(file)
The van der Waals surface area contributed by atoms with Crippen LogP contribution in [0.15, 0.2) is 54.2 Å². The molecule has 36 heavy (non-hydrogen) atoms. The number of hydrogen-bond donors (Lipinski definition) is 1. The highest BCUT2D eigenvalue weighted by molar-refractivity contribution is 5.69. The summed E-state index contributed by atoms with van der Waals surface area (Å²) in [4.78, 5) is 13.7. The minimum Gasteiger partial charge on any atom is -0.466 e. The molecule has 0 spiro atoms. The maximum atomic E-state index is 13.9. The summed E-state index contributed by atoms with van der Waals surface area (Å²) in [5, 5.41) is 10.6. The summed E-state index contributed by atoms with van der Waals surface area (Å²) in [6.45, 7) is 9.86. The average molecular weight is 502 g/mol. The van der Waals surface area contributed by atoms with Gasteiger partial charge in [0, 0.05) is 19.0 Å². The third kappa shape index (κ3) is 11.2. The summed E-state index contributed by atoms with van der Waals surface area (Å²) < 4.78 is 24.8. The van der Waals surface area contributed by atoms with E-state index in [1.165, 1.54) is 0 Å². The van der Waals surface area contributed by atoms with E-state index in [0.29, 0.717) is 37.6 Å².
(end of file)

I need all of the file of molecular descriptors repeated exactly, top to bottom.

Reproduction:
The van der Waals surface area contributed by atoms with Crippen LogP contribution in [0.15, 0.2) is 54.2 Å². The molecule has 36 heavy (non-hydrogen) atoms. The number of hydrogen-bond donors (Lipinski definition) is 1. The highest BCUT2D eigenvalue weighted by molar-refractivity contribution is 5.69. The summed E-state index contributed by atoms with van der Waals surface area (Å²) in [4.78, 5) is 13.7. The minimum Gasteiger partial charge on any atom is -0.466 e. The molecule has 0 spiro atoms. The maximum atomic E-state index is 13.9. The summed E-state index contributed by atoms with van der Waals surface area (Å²) in [5, 5.41) is 10.6. The summed E-state index contributed by atoms with van der Waals surface area (Å²) in [6.45, 7) is 9.86. The average molecular weight is 502 g/mol. The van der Waals surface area contributed by atoms with Gasteiger partial charge in [0, 0.05) is 19.0 Å². The third kappa shape index (κ3) is 11.2. The summed E-state index contributed by atoms with van der Waals surface area (Å²) < 4.78 is 24.8. The van der Waals surface area contributed by atoms with E-state index in [1.165, 1.54) is 0 Å². The van der Waals surface area contributed by atoms with E-state index in [0.29, 0.717) is 37.6 Å².